UPDATE, AUG. 9, 12:22 P.M.: “As I read more and more newspaper reports and investigative reports, reviewed more documents and talked to more people in the community, I realized we really need, in order to move forward, we have definitely got to get some buy-in from the community,” said Nick Berardino, of his suggestions to the Fair Board of a forensic audit and a Citizen's Oversight Committee. “Clearly, it appears that among a lot of the stakeholders there was a great deal of suspicion, lingering doubts about what's taken place, and enough concerns that are going to make it difficult to move forward unless we go back and dig through it all, issue a report, including one from the stakeholders, in order to go forward in a collaborative and positive manner. This would be a good start.”
As of this afternoon, Berardino said he had not received any response from his fellow board members. The letter was sent on Aug. 4 and addressed to the board's chairman, David Ellis, and Steve Beazley, the President and CEO of OCFEC.
“It's important that we issue a forensic audit that will go through, in great detail, what money is there, what's been spent, who it's been paid to, and I think that will set aside reservations from a lot of members of the community,” Berardino said. “It's the only way to allow a fresh start. Otherwise we're trying to rebuild on a shakey foundation. We need that transparency about everything that went on and why we did it.”
UPDATE, AUG. 8, 5:52 P.M.: As the final days of the OC Fair peel away from the event calendar, the reconvening of the OC Fair & Event Center board of directors grows closer. Nick Berardino, one of the two new members of the board, isn't wasting any time in making his presence on the board known. On Aug. 4 he sent a letter to his fellow Fair Board members, suggesting two topics of discussion at the next meeting: a forensic audit of all OCFEC operations over the past three years and the addition of a Citizen's Oversight Committee.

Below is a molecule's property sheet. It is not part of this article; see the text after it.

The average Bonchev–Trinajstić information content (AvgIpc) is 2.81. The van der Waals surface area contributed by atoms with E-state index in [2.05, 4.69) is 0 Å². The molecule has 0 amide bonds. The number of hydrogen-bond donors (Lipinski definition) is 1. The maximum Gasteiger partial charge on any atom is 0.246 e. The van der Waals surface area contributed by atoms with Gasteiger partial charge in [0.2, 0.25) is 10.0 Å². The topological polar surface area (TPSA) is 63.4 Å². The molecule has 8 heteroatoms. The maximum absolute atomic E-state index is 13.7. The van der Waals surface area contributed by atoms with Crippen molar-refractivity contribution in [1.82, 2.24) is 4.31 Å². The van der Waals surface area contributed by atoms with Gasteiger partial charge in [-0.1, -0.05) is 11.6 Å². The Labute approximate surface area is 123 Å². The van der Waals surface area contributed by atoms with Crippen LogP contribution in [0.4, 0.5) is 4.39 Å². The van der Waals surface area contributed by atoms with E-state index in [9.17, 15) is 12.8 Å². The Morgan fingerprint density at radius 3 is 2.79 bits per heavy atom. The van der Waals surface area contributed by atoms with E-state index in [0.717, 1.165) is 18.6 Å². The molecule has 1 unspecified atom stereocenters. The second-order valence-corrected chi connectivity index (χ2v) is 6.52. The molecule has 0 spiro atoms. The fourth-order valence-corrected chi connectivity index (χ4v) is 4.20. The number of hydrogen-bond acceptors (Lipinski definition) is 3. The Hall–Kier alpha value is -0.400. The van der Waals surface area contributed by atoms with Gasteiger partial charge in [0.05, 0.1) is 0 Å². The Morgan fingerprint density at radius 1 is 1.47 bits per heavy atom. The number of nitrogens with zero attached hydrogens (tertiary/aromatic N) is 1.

The Fair Board is scheduled to meet on Aug. 25, but the agenda is not yet prepared. David Ellis, the chairman of the Fair Board, said he has not yet had an opportunity to speak with Steve Beazley, the President and CEO of OCFEC, to discuss adding Berardino's requests to the agenda.
According to the letter, Berardino wants the committee to “investigate and issue a public report regarding the proposed sale of the fairgrounds.” His suggestion is that the committee include representatives from the OC Fairgrounds Preservation Society, the Equestrian Center, Market Place vendors, the OC Business Council, executive members of OCFEC, along with “bargaining unit representatives.”
Berardino did not return messages for further comment about his suggestions.